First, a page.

UC Davis Sustainable Agriculture & Food Systems (SA&FS)

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Learner Driven Badge Project


The information contained in this project appendix was gathered from the original project proposal that was funded in 2012 and interviews with project leaders through the end of 2014.  This appendix and the overall design principles database from the DPD project does not reflect further evolution of the project or developments after the final interview that took place in 2014. As of the final interview, the UC Davis Sustainable Agriculture & Food Systems (SA&FS) had issued badges but ultimately ceased development of its badge system. Based on this information, we have classified the SA&FS badge system as a suspended (rather than an implemented or partial) badge system..


The Sustainable Agriculture & Food Systems is a new interdisciplinary major that integrates a portfolio system featuring digital badges. UC Davis’s Agricultural Sustainability Institute (ASI) and College of Agricultural and Environmental Sciences developed “a model of learning, participation, and assessment focused around high-level ‘core competencies’ that bridge classroom and real-world experiences, academic investigations and concrete skills. We believe this model has the ability to train leaders who will transform the food system, changing the way each of us eats and lives” (DML Stage 1 Proposal).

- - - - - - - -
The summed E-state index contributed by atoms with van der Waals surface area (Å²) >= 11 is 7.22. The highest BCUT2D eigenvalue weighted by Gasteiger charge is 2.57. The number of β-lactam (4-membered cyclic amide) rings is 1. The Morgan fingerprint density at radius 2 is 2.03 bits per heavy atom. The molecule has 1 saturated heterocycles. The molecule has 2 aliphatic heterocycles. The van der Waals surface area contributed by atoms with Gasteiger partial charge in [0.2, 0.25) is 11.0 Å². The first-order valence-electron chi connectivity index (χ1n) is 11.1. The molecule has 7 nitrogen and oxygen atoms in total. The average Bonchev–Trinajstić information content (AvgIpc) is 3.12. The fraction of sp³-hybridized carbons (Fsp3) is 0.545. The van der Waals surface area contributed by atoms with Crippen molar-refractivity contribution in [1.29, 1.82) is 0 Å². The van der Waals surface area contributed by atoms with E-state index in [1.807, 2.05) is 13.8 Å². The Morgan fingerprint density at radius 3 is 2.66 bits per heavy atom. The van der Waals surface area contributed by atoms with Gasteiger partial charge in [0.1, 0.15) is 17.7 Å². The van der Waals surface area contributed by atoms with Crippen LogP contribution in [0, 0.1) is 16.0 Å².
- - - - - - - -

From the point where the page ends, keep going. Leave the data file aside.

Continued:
A distinguishing feature of the Sustainable Agriculture & Food Systems badge system is that students have a role in defining the criteria for the badges they attempt to earn. While badges that represent named “core competencies” are identified and include some program-related requirements, the the criteria for all of the other badges in the system are not defined. Students each develop their own criteria, and in claiming a badge, open up both their achievements and their criteria to feedback by peers and mentors (DML Proposal).

The new major aims to create graduates who can lead in shaping the future of agriculture. “ASI carried out a Delphi survey of academics, practitioners and students that identified which skills, content and experiences were most essential to prepare students to lead in the field of Sustainable Agriculture and Food Systems”. The new program intends to create a system to ensure that program requirements are being met “while preserving the individualized, dynamic nature” of each student’s achievements in order to match the needs of the careers in the field and the range of learning opportunities available (DML Proposal).

In addition to explicitly allowing students to “find and represent learning experiences outside the university, to help them build learner identities and communities, and to clarify learner goals and gaps”, badges can be “a system that responds not only to the diversity of learners and diversity of problems to be solved, but also to the process of learning in the real and changing world” (DML Proposal).

Coinciding badge and curriculum development

The interdisciplinary Sustainable Agriculture and Food Systems major is new to UC Davis, and the programs that created it were able to think about their new opportunities for recognizing learning as they decided what learning they hoped to emphasize. Designing a competency-based recognition system was appealing because SA&FS organizers felt the skills important to the future of agriculture and food are not exclusive to one course or experience.